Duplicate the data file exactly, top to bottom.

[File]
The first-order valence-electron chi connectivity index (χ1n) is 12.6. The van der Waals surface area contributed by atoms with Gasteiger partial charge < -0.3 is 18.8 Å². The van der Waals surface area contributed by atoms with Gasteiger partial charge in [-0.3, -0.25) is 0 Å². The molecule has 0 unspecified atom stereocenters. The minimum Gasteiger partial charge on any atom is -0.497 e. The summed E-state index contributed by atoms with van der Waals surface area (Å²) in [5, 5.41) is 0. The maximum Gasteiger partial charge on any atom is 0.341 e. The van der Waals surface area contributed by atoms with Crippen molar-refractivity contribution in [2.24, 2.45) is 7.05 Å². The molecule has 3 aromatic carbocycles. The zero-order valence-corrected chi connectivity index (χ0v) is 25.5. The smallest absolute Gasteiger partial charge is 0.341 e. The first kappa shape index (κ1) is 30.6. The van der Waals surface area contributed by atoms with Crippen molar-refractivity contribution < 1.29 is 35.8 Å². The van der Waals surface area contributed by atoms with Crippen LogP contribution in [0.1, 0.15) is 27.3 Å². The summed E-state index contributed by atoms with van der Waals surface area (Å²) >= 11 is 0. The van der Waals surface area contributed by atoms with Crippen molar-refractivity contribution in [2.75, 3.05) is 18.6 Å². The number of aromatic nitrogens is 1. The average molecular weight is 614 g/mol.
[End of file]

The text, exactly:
The first-order valence-electron chi connectivity index (χ1n) is 12.6. The van der Waals surface area contributed by atoms with Gasteiger partial charge < -0.3 is 18.8 Å². The van der Waals surface area contributed by atoms with Gasteiger partial charge in [-0.3, -0.25) is 0 Å². The molecule has 0 unspecified atom stereocenters. The minimum Gasteiger partial charge on any atom is -0.497 e. The summed E-state index contributed by atoms with van der Waals surface area (Å²) in [5, 5.41) is 0. The maximum Gasteiger partial charge on any atom is 0.341 e. The van der Waals surface area contributed by atoms with Crippen molar-refractivity contribution in [2.24, 2.45) is 7.05 Å². The molecule has 3 aromatic carbocycles. The zero-order valence-corrected chi connectivity index (χ0v) is 25.5. The smallest absolute Gasteiger partial charge is 0.341 e. The first kappa shape index (κ1) is 30.6. The van der Waals surface area contributed by atoms with Crippen molar-refractivity contribution < 1.29 is 35.8 Å². The van der Waals surface area contributed by atoms with Crippen LogP contribution in [0.1, 0.15) is 27.3 Å². The summed E-state index contributed by atoms with van der Waals surface area (Å²) >= 11 is 0. The van der Waals surface area contributed by atoms with Crippen molar-refractivity contribution in [2.75, 3.05) is 18.6 Å². The number of aromatic nitrogens is 1. The average molecular weight is 614 g/mol.